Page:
It’s hard to argue that the surreal finales that predate Thrice Upon a Time haven’t felt grim or at least opaque, even when the characters found their way out of darkness. But 3.0 + 1.0 seems to come from a different place. Its defining thematic quote is a series of words — “Good night. Good morning. Thank you. Goodbye.” — which evoke both finality and progress. It’s a farewell, but it’s also a promise that these characters will carry something forward. Whereas The End of Evangelion’s concluding stills raced along the screen into a live-action sequence that arrived with little to no onscreen or in-universe explanation, when Thrice Upon a Time knocks down its fourth wall, the path to closure can feel downright joyous.
For example, the new film still features plenty of indulgently executed kaiju fighting, yet it manages to poke fun at the labor that goes into filmmaking too. Unlike in the other Evangelion films, Gendo Ikari pilots his own version of the iconic purple-and-green Unit 01, and squares off directly against his son. The fight is happening physically, but it also plays out as a psychic duel between the two in a virtual environment. At one point, two kaiju-sized Evangelion Unit 01s battle each other in an animated city intended to hearken back to the the TV show’s fight sequences set in Tokyo-3. Specific shots, like the ground-level view of the pounding foot of Unit 01, are fully re-created frame by frame. As the Evas go at it, the fight knocks one of them straight into an animated vinyl background similar to the ones used in the production of actual, live-action kaiju films. Then the two giant robots are suddenly human-sized and the fight has moved to Shinji’s apartment, framed and colored almost exactly as it looked in the TV series and past films, even though in the franchise’s timeline, the apartment was likely leveled long ago. Soon enough, the characters knock down the apartment walls to reveal an animated version of a live-action soundstage, complete with lighting equipment and wooden backgrounds for Shinji’s apartment. And on the floors? Cameras modified with PlayStation 4 controllers, the same kind shown to be used by Anno’s production team at his studio, Khara, in the documentary Hideaki Anno: The Final Challenge of Evangelion.
The cumulative result of all this inventive intercutting is a nostalgic reminder of everything that makes Evangelion not just psychologically complex, but balls-to-the-wall fun. It recognizes that Evangelion is both a cerebral meta-narrative and a mecha action anime. That action is what hooked fans on Anno’s show in the first place, and the effort to nod at the labor — the rewriting, the nitpicking, all results of Anno’s ceaseless perfectionism — that produced it is a celebration. If the final acts of the TV series and End of Evangelion feel like they were made by a man staring down the meat grinder of depression, the third act of Thrice Upon a Time feels stuffed with new ideas and aspirations. This ending reconciles past versions of Evangelion with a new, fresh context, while also giving characters like Gendo and Shinji the closure they never experienced in the past. As the final act winds down, Shinji recounts how his friends have found new ways to live in their new world. Cycling once again through characters’ minds, he returns to an animated soundstage and shuts a garage door on it, both the characters and the viewers closing out their stories.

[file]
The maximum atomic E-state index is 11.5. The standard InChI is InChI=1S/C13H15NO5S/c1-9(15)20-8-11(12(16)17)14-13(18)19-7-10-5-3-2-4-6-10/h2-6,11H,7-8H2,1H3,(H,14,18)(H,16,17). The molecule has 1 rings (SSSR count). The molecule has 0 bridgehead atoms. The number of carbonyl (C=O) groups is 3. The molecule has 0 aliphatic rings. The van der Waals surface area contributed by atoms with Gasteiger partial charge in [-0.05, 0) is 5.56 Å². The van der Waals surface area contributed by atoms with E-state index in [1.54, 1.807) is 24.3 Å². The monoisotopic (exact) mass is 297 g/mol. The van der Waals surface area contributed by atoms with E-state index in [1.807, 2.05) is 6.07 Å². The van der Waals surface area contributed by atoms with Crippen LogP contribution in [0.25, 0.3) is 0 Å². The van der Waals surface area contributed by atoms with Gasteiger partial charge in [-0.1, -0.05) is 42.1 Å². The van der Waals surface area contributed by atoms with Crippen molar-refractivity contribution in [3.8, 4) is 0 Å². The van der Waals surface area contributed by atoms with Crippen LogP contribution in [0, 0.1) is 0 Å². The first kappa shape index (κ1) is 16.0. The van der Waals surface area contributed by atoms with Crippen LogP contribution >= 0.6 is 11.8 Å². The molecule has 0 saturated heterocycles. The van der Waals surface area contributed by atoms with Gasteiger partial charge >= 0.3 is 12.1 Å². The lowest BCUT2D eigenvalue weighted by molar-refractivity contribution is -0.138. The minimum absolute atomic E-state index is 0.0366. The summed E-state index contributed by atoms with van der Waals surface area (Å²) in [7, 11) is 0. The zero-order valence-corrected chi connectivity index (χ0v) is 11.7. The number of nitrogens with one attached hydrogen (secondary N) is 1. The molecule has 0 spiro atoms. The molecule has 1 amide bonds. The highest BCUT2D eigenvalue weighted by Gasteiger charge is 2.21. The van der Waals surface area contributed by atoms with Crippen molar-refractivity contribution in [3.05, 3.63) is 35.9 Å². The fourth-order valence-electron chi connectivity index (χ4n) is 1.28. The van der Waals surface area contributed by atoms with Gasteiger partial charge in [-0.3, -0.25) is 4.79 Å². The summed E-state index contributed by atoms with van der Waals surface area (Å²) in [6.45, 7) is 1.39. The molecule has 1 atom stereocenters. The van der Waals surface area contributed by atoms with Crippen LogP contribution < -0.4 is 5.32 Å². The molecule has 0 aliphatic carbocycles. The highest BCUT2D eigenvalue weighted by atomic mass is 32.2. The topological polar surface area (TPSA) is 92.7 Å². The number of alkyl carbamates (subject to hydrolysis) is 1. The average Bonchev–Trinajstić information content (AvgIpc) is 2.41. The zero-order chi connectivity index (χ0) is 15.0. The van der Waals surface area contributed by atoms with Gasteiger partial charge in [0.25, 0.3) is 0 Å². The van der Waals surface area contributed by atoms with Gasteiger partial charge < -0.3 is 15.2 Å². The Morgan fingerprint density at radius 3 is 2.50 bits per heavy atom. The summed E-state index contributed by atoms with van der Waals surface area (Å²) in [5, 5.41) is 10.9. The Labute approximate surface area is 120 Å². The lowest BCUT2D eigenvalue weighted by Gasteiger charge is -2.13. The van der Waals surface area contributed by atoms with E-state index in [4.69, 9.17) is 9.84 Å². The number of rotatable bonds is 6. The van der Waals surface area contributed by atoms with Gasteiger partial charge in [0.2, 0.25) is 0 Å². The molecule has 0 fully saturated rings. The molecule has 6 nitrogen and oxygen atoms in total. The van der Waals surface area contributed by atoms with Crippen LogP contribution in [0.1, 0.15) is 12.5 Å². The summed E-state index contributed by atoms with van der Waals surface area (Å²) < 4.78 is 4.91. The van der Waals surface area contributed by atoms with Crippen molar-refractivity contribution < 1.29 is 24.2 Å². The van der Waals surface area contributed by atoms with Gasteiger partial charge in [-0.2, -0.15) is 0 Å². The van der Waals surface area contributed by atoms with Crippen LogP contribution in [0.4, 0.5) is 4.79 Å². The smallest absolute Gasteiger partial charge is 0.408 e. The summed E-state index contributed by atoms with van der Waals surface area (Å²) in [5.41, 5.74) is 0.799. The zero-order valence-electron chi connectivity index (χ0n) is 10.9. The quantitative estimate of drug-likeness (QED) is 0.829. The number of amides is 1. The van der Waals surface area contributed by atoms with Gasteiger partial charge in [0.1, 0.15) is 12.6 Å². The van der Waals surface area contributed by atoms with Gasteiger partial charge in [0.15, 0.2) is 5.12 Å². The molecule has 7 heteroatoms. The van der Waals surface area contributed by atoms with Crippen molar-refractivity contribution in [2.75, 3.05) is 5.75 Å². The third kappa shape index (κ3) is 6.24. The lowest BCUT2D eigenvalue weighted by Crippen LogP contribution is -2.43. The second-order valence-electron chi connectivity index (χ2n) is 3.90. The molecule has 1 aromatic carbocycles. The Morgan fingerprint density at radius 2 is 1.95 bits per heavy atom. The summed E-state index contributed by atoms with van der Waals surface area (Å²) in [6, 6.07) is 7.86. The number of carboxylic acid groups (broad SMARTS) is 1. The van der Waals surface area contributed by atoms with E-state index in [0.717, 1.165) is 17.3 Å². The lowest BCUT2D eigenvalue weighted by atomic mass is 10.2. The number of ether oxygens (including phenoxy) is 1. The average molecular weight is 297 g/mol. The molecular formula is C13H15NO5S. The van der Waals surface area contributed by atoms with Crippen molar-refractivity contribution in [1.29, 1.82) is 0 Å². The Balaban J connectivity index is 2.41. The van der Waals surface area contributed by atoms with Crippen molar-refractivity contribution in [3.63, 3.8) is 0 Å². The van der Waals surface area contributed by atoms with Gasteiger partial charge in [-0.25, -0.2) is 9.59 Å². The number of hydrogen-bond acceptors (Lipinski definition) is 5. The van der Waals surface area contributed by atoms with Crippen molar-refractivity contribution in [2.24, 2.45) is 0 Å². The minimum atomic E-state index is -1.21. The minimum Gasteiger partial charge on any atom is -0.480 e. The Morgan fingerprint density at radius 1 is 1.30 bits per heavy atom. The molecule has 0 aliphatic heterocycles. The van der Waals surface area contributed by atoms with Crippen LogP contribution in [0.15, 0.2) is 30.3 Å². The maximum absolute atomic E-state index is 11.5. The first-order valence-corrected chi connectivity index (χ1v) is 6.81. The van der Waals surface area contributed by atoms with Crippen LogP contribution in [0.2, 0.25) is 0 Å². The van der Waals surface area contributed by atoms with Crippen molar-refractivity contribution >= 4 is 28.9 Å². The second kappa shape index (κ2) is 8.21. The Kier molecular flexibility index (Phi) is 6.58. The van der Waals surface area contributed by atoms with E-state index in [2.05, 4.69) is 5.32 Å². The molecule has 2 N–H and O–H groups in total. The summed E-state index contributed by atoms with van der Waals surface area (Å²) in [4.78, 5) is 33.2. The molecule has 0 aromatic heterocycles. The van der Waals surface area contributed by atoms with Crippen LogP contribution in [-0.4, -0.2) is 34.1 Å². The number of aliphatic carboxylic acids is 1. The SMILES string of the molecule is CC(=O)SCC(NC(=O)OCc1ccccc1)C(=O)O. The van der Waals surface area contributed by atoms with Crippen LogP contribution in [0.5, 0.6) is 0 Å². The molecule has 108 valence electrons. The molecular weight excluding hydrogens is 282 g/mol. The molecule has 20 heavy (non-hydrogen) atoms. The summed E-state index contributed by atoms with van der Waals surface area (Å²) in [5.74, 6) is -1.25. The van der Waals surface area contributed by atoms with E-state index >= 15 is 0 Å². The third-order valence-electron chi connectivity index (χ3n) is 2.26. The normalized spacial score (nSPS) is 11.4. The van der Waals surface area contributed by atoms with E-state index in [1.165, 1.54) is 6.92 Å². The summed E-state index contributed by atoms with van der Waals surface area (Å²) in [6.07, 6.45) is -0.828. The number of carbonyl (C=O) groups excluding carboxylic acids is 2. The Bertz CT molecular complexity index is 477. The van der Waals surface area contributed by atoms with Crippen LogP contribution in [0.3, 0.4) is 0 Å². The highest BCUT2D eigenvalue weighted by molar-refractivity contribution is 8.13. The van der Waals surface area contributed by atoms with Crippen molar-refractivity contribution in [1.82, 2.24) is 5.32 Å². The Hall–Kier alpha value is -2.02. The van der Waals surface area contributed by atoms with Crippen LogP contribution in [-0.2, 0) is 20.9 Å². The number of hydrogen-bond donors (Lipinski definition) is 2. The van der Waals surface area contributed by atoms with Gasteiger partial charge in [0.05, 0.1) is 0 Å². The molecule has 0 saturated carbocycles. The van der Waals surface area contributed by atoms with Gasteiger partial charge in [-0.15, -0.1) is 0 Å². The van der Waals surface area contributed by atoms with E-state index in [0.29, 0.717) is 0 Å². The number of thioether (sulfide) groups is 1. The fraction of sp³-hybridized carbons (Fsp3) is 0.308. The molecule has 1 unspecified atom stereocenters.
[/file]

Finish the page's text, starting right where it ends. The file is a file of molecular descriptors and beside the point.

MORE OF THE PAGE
As of now Anno has no plans to revisit Evangelion, telling Collider that felt he “very peaceful” after ending the series where he did. For perhaps the first time, so does his protagonist. In one of its final scenes, Shinji sits quietly on a beach as waves lap against the shore. The shot is a mirror image of the red waves from The End of Evangelion, but here, they’re a pristine blue. We cut back to look at Shinji, and the background behind him is now rendered in dashed-off blue pencil. Cut back to the waves, still lazily lapping, but entirely in pencil. Back to Shinji, now entirely in pencil. After more back and forth, we even see artists’ notes on the sketches, before one last Evangelion rises from the water, and Mari, another Eva pilot leaps forward. We’re left in full color.
Anno’s final annihilation comes in Thrice Upon a Time’s last cut. An animated Shinji and Mari — now adults — race up the stairs of a train station. As they exit the station, it cuts to a live-action aerial drone shot that reveals their location to be a station in Ube, where Anno grew up. But if you look closely, you’ll notice that all the characters on the platform are animated.